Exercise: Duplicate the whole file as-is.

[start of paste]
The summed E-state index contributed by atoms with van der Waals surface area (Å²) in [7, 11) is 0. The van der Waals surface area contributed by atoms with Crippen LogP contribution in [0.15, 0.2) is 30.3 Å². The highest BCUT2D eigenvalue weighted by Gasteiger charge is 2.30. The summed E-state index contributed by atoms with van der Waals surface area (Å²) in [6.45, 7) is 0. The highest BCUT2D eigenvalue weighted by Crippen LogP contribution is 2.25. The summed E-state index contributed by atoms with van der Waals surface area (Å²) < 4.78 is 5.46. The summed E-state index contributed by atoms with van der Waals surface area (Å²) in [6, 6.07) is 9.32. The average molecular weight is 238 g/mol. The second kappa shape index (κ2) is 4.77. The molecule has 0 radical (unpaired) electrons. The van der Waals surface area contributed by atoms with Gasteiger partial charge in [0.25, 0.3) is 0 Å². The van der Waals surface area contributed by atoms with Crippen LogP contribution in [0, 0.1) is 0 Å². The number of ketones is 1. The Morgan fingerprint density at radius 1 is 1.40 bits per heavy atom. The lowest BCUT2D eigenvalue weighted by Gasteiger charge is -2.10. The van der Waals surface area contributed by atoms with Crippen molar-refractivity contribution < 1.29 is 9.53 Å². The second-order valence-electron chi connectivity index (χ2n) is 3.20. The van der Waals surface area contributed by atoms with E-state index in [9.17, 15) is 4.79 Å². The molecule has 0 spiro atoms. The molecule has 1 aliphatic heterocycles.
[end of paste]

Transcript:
The summed E-state index contributed by atoms with van der Waals surface area (Å²) in [7, 11) is 0. The van der Waals surface area contributed by atoms with Crippen LogP contribution in [0.15, 0.2) is 30.3 Å². The highest BCUT2D eigenvalue weighted by Gasteiger charge is 2.30. The summed E-state index contributed by atoms with van der Waals surface area (Å²) in [6.45, 7) is 0. The highest BCUT2D eigenvalue weighted by Crippen LogP contribution is 2.25. The summed E-state index contributed by atoms with van der Waals surface area (Å²) < 4.78 is 5.46. The summed E-state index contributed by atoms with van der Waals surface area (Å²) in [6, 6.07) is 9.32. The average molecular weight is 238 g/mol. The second kappa shape index (κ2) is 4.77. The molecule has 0 radical (unpaired) electrons. The van der Waals surface area contributed by atoms with Gasteiger partial charge in [0.25, 0.3) is 0 Å². The van der Waals surface area contributed by atoms with Crippen LogP contribution in [0, 0.1) is 0 Å². The number of ketones is 1. The Morgan fingerprint density at radius 1 is 1.40 bits per heavy atom. The lowest BCUT2D eigenvalue weighted by Gasteiger charge is -2.10. The van der Waals surface area contributed by atoms with Crippen molar-refractivity contribution < 1.29 is 9.53 Å². The second-order valence-electron chi connectivity index (χ2n) is 3.20. The van der Waals surface area contributed by atoms with E-state index in [9.17, 15) is 4.79 Å². The molecule has 0 spiro atoms. The molecule has 1 aliphatic heterocycles.